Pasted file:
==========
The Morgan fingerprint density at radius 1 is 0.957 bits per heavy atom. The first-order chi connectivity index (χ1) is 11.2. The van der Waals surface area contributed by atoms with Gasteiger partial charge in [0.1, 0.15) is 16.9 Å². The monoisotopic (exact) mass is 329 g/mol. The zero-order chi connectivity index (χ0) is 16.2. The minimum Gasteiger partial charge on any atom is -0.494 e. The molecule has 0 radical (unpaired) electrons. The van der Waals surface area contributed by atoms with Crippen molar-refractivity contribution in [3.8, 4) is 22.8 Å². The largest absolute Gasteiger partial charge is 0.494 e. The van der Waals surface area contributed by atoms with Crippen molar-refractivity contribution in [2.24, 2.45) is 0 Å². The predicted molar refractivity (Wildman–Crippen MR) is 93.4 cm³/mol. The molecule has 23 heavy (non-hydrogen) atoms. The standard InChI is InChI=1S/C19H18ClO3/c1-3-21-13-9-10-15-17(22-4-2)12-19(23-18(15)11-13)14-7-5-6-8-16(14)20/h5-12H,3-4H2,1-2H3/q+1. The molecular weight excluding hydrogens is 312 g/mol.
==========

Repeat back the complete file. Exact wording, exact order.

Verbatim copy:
The Morgan fingerprint density at radius 1 is 0.957 bits per heavy atom. The first-order chi connectivity index (χ1) is 11.2. The van der Waals surface area contributed by atoms with Gasteiger partial charge in [0.1, 0.15) is 16.9 Å². The monoisotopic (exact) mass is 329 g/mol. The zero-order chi connectivity index (χ0) is 16.2. The minimum Gasteiger partial charge on any atom is -0.494 e. The molecule has 0 radical (unpaired) electrons. The van der Waals surface area contributed by atoms with Crippen molar-refractivity contribution in [3.8, 4) is 22.8 Å². The largest absolute Gasteiger partial charge is 0.494 e. The van der Waals surface area contributed by atoms with Crippen molar-refractivity contribution in [2.24, 2.45) is 0 Å². The predicted molar refractivity (Wildman–Crippen MR) is 93.4 cm³/mol. The molecule has 23 heavy (non-hydrogen) atoms. The standard InChI is InChI=1S/C19H18ClO3/c1-3-21-13-9-10-15-17(22-4-2)12-19(23-18(15)11-13)14-7-5-6-8-16(14)20/h5-12H,3-4H2,1-2H3/q+1. The molecular weight excluding hydrogens is 312 g/mol.